I have a problem with this, not because it’s bad advice (it isn’t), but because it leads almost every writer to write notoriously bad prose through the simple and very human assumption that if you do something right 70% of the time, you get decent marks, but if you do it all of the time, you get full marks.

Wrong. This advice often leads to the most beginner-ish and most tortuous prose on the planet, and an editor can do nothing with it, because the crap is terribly insidious and all-pervading.

I’m writing this because I’m angry with myself for getting caught up in this must-write-active-sentences and must-use-interesting-verbs advice. I’m editing a manuscript that is full of this sort of crap. It is insidious. I have to make changes to many, many sentences. I wrote this about three years ago.

So, what is the problem?

OK, an example:

Carla opened the bottle. The contents smelled strongly of vinegar.
Carla opened the bottle and was hit in the face by a strong smell of vinegar.
Carla opened the bottle. A strong smell of vinegar wafted out.

These are all functional, quite simple constructions. But say you were afraid of starting the sentence with a name, or you had a feeling that somehow you needed a more complicated sentence.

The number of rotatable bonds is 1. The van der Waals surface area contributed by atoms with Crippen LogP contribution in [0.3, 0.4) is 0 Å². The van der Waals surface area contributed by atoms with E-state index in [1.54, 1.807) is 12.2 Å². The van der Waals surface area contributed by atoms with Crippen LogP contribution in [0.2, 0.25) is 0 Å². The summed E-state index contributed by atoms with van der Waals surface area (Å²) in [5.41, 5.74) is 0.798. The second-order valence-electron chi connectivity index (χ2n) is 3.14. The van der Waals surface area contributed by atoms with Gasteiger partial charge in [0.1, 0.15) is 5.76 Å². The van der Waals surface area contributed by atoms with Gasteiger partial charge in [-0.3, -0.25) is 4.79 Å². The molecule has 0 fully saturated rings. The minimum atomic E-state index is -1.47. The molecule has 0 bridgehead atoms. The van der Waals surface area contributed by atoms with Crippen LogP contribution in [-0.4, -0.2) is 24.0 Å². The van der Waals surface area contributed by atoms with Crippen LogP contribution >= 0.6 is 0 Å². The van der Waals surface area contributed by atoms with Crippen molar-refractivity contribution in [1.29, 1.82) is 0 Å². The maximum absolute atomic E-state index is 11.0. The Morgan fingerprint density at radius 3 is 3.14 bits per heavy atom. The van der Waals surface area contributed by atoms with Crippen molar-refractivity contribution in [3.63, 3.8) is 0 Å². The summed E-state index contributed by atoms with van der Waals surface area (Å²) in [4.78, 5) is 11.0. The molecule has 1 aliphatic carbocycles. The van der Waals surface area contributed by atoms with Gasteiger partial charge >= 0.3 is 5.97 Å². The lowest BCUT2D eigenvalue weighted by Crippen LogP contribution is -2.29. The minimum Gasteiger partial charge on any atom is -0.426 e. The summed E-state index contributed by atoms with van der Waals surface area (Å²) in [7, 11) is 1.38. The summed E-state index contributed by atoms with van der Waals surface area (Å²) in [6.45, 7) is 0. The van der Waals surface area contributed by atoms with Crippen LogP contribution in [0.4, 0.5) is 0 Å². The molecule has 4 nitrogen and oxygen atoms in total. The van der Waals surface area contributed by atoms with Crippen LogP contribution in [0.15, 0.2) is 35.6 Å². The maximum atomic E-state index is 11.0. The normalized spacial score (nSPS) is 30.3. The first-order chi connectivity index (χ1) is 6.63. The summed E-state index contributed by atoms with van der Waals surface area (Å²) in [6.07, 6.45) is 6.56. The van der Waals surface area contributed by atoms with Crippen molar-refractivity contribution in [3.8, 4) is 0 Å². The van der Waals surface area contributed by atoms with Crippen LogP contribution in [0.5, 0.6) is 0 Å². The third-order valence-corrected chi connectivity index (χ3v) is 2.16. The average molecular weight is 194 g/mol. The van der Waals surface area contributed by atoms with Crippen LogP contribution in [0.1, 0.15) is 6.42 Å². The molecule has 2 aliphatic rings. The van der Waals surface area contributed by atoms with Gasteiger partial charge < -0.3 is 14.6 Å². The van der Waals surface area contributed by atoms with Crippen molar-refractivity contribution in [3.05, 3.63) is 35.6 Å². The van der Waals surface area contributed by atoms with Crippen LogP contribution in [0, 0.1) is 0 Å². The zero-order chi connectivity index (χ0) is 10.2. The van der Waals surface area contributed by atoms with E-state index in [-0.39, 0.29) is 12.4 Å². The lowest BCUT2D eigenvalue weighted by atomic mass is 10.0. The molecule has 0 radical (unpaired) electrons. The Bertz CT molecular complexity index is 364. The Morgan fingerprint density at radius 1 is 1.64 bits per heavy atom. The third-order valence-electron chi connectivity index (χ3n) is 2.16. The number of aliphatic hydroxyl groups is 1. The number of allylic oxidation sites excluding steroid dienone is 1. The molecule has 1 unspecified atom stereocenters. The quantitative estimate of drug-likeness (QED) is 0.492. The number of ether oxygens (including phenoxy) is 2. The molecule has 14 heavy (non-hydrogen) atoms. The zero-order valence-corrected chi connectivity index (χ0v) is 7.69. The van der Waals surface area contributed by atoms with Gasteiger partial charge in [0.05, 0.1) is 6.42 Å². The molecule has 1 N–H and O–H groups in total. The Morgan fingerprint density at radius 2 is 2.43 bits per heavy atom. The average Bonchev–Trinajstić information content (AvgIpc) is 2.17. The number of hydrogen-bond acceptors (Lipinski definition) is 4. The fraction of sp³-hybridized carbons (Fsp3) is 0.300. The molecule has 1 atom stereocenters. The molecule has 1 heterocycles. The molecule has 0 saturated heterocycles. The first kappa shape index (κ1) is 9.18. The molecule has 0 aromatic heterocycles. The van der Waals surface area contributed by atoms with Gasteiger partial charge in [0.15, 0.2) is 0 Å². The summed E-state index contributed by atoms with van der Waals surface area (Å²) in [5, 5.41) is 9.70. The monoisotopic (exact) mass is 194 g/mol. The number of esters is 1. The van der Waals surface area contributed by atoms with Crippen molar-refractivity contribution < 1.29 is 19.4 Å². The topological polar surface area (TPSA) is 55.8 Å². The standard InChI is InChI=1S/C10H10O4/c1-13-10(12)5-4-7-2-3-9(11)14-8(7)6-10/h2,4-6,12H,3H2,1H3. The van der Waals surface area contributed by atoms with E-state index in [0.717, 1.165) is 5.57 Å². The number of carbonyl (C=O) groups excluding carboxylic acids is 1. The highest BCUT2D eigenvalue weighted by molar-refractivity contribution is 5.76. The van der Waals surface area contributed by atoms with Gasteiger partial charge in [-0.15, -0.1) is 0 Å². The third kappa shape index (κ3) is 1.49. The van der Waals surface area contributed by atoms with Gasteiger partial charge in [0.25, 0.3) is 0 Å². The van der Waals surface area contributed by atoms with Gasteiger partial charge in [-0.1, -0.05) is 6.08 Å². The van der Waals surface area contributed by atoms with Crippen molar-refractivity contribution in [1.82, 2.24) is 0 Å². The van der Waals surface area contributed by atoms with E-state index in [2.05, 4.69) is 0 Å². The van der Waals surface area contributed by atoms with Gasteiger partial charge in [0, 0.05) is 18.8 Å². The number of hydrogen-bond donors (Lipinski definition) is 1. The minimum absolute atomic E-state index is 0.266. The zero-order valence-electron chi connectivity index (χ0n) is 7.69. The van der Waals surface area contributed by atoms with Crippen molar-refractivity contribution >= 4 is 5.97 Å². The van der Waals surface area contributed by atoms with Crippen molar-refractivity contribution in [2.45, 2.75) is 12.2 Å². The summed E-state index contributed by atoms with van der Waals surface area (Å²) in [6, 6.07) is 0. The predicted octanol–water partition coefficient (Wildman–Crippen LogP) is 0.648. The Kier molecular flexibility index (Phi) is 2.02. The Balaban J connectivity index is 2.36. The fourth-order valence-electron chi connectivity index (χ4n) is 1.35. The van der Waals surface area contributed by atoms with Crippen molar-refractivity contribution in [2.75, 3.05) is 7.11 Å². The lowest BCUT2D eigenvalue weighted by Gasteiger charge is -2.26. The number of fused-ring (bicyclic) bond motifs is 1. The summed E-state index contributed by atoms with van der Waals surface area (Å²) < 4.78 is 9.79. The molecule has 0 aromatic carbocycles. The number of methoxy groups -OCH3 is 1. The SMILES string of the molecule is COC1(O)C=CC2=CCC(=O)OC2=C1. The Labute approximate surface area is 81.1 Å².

When Carla opened the bottle, a smell of vinegar wafted out.

Here we have four perfectly serviceable constructions writers can use. Why then, do so many writers feel that it’s necessary to say stuff like this:

After opening the bottle, a smell of vinegar pervaded Carla’s nose.

Urgh. I mean: urgh, urgh, urgh. Why make such an effort to say a simple thing in such a complicated sentence, which is grammatically incorrect to boot. Why make the smell of vinegar a character? What is with the smells pervading people’s noses? Has no one heard of the verb ‘to smell’? Why, why, why?

The worst thing is, a total, total beginner will probably in all his or her ignorance, write a sentence like the top examples. After a writing course or reading a book on writing, or a few workshop sessions, he or she will come into bad habits, and those habits need to be un-learned first. Scents pervading noses, eyes dropping to the floor, just don’t OK?

Two simple rules here:

If it doesn’t sound like something someone would say in real life, don’t say it.

Keep It Simple, Stupid!